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Wind direction

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How does wind direction play a role in fishing?

And I don't wanna hear "the wind blows the plankton and algea into the down wind shore, and that attracts baitfish, and the baitfish attract the bass."  

I have heard if the wind is coming in from a certain direction, the fishing will be better and so forth.

What's the deal?

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the wind blows the plankton and algea into the down wind shore, and that attracts baitfish, and the baitfish attract the bass and so forth....jk

all I know is : "I like wind, it is my friend"

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Because I believe that it helps the bite a TON! Many, many times I have been having a real tough day, and when the wind kicks up, the bite will turn on. It doesn't hurt that wind is often associated with storm fronts here either.

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hmmmmmm, interesting.  I have yet to notice that the bite turns on when the wind picks up.  To me it seems the bite dies when the wind picks up.

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clearlake and the california delta can get pretty big. add in giant yachts on the delta, and it can get pretty sketchy in a small boat.

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It goes:

Wind from the .....................

                                     

                             South, bass open their mouth

                             East, bass bite least

                             West, fishing is the best

MY MOTTO:

Wind from the .......................

                             North, go fishing

                             South, go fishing

                             East, go fishing

                             West, go fishing        

;) Can't go wrong.

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It goes:

Wind from the .....................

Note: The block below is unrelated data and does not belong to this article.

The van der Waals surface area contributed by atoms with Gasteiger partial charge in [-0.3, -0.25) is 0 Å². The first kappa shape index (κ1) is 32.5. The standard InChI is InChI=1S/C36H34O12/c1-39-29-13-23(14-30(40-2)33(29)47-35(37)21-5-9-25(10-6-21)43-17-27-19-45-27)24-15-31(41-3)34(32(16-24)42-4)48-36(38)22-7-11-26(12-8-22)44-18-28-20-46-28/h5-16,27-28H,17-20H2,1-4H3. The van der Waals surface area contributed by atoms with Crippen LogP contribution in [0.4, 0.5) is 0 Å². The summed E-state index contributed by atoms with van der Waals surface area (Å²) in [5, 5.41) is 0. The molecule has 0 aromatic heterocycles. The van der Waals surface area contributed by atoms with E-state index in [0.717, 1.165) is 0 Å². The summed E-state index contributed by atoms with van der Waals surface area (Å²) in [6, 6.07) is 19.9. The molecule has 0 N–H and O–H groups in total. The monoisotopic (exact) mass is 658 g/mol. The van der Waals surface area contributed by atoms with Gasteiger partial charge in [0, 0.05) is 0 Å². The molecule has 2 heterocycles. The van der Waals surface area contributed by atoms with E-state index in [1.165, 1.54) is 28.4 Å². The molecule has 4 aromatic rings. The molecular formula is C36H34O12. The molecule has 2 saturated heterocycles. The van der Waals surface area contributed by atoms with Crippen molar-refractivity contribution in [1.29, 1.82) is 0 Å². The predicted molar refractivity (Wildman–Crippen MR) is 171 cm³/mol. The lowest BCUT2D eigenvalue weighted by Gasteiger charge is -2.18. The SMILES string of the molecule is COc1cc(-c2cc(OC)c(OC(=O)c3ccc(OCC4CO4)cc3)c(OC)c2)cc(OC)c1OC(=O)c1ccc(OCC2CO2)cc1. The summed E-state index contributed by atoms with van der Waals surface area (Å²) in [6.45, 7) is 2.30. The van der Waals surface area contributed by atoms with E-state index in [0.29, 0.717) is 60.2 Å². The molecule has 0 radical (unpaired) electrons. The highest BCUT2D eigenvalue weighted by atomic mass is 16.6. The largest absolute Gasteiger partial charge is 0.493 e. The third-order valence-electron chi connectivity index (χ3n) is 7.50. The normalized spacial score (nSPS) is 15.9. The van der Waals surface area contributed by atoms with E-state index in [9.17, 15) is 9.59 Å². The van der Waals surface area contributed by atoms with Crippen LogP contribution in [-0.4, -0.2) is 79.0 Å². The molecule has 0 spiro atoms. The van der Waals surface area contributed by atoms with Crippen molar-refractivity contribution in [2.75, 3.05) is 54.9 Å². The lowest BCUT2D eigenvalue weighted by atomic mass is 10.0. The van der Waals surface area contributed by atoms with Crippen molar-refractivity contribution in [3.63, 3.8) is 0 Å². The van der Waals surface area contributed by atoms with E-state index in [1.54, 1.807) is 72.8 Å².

South, bass open their mouth

     East, bass bite least

     West, fishing is the best

                             

                       

Is it true or an old wives tale?  Like the cow one.

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As far as I am concerned it's a wives tail. It's not like one day I am going to be like "Oh crap. The wind is from the east. I better stay in"

Wind direction can be a sign of weather conditions though. That I believe a LITTLE more in, but there is still a lot of grey area there as well.

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You will find that some wind will make some chop on the water thereby causing light to diffract on the surface. This does four things which are; lessening the light penetration to the fish, obscuring the fishes vision above the surface, dislodging plankton starting the food chain, and making continuos surface noise so your noise is not as noticeable. The bottom line is it makes the bass feel more secure and feeding increases.

As for wind direction;

I do not believe it is the wind direction BUT the barometric pressure associated with the wind direction. A south or west wind NORMALLY is associated with stable weather (stable pressure) where as an east wind is normally associated with an approaching cold front (dropping pressure), when the front passes (rising pressure) the wind will come from the northwest, the wind calms, and the clouds will dissapear causing the toughest fishing conditions.

The approaching cold front normally will cause the fish to get aggressive as the front gets close (fast pressure drop)and will slow as the front passes (pressure rises.) Deer do the same thing -- feed alot just before a storm.